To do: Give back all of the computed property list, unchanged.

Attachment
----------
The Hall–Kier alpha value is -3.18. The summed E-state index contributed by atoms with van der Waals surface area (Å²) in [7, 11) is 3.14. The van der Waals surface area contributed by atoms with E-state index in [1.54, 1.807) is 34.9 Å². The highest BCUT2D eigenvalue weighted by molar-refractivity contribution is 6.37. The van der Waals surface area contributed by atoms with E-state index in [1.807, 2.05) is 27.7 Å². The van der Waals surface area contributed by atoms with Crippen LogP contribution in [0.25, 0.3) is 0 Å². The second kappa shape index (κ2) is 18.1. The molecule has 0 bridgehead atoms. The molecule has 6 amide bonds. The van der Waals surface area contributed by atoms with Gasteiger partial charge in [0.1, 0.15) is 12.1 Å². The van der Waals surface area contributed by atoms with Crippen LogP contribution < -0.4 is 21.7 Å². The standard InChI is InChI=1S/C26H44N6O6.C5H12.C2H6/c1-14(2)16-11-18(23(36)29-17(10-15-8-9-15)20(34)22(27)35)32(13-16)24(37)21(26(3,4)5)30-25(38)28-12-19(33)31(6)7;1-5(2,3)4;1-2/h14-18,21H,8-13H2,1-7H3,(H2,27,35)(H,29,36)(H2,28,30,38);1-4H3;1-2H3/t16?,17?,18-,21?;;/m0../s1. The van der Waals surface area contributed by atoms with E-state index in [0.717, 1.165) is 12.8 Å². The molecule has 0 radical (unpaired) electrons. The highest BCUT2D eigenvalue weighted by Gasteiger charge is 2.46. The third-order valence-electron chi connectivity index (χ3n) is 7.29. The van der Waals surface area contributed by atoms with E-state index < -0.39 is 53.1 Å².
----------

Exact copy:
The Hall–Kier alpha value is -3.18. The summed E-state index contributed by atoms with van der Waals surface area (Å²) in [7, 11) is 3.14. The van der Waals surface area contributed by atoms with E-state index in [1.54, 1.807) is 34.9 Å². The highest BCUT2D eigenvalue weighted by molar-refractivity contribution is 6.37. The van der Waals surface area contributed by atoms with E-state index in [1.807, 2.05) is 27.7 Å². The van der Waals surface area contributed by atoms with Crippen LogP contribution in [0.25, 0.3) is 0 Å². The second kappa shape index (κ2) is 18.1. The molecule has 0 bridgehead atoms. The molecule has 6 amide bonds. The van der Waals surface area contributed by atoms with Gasteiger partial charge in [0.1, 0.15) is 12.1 Å². The van der Waals surface area contributed by atoms with Crippen LogP contribution < -0.4 is 21.7 Å². The standard InChI is InChI=1S/C26H44N6O6.C5H12.C2H6/c1-14(2)16-11-18(23(36)29-17(10-15-8-9-15)20(34)22(27)35)32(13-16)24(37)21(26(3,4)5)30-25(38)28-12-19(33)31(6)7;1-5(2,3)4;1-2/h14-18,21H,8-13H2,1-7H3,(H2,27,35)(H,29,36)(H2,28,30,38);1-4H3;1-2H3/t16?,17?,18-,21?;;/m0../s1. The van der Waals surface area contributed by atoms with E-state index in [0.717, 1.165) is 12.8 Å². The molecule has 0 radical (unpaired) electrons. The highest BCUT2D eigenvalue weighted by Gasteiger charge is 2.46. The third-order valence-electron chi connectivity index (χ3n) is 7.29. The van der Waals surface area contributed by atoms with E-state index < -0.39 is 53.1 Å².